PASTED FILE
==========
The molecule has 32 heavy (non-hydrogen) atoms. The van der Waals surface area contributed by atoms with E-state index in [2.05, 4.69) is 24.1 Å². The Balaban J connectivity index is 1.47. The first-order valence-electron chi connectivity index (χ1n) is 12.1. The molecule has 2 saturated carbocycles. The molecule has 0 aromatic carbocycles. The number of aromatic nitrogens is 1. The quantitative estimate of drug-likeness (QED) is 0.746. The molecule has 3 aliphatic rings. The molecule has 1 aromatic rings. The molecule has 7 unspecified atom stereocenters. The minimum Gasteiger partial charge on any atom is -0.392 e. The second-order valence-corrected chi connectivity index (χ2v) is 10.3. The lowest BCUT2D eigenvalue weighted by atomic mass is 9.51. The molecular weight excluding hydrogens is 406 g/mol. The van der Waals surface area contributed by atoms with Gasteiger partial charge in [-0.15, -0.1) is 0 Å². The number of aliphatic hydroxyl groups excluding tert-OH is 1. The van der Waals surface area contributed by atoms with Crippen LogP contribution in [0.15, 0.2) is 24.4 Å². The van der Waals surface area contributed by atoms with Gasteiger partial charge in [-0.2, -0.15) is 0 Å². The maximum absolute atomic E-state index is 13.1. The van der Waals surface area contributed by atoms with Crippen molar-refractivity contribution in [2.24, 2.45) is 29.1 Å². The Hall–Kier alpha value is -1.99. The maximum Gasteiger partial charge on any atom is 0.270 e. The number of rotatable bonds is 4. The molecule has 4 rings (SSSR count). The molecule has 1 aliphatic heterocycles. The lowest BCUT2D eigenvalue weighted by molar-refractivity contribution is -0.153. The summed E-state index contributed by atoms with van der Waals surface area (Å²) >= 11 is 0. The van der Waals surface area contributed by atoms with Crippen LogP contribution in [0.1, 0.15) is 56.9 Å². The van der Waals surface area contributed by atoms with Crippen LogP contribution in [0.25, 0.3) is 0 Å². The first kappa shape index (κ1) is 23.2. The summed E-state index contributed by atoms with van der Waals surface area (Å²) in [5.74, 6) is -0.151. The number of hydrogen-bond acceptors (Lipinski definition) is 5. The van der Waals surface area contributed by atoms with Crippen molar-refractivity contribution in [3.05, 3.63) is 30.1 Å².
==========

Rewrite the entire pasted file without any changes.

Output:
The molecule has 32 heavy (non-hydrogen) atoms. The van der Waals surface area contributed by atoms with E-state index in [2.05, 4.69) is 24.1 Å². The Balaban J connectivity index is 1.47. The first-order valence-electron chi connectivity index (χ1n) is 12.1. The molecule has 2 saturated carbocycles. The molecule has 0 aromatic carbocycles. The number of aromatic nitrogens is 1. The quantitative estimate of drug-likeness (QED) is 0.746. The molecule has 3 aliphatic rings. The molecule has 1 aromatic rings. The molecule has 7 unspecified atom stereocenters. The minimum Gasteiger partial charge on any atom is -0.392 e. The second-order valence-corrected chi connectivity index (χ2v) is 10.3. The lowest BCUT2D eigenvalue weighted by atomic mass is 9.51. The molecular weight excluding hydrogens is 406 g/mol. The van der Waals surface area contributed by atoms with Gasteiger partial charge in [-0.15, -0.1) is 0 Å². The number of aliphatic hydroxyl groups excluding tert-OH is 1. The van der Waals surface area contributed by atoms with Crippen LogP contribution in [0.15, 0.2) is 24.4 Å². The van der Waals surface area contributed by atoms with Gasteiger partial charge in [-0.2, -0.15) is 0 Å². The maximum absolute atomic E-state index is 13.1. The van der Waals surface area contributed by atoms with Crippen molar-refractivity contribution in [2.24, 2.45) is 29.1 Å². The Hall–Kier alpha value is -1.99. The maximum Gasteiger partial charge on any atom is 0.270 e. The number of rotatable bonds is 4. The molecule has 4 rings (SSSR count). The molecule has 1 aliphatic heterocycles. The lowest BCUT2D eigenvalue weighted by molar-refractivity contribution is -0.153. The summed E-state index contributed by atoms with van der Waals surface area (Å²) >= 11 is 0. The van der Waals surface area contributed by atoms with Crippen LogP contribution in [0.1, 0.15) is 56.9 Å². The van der Waals surface area contributed by atoms with Crippen LogP contribution in [0.25, 0.3) is 0 Å². The first kappa shape index (κ1) is 23.2. The summed E-state index contributed by atoms with van der Waals surface area (Å²) in [5.74, 6) is -0.151. The number of hydrogen-bond acceptors (Lipinski definition) is 5. The van der Waals surface area contributed by atoms with Crippen molar-refractivity contribution in [3.05, 3.63) is 30.1 Å².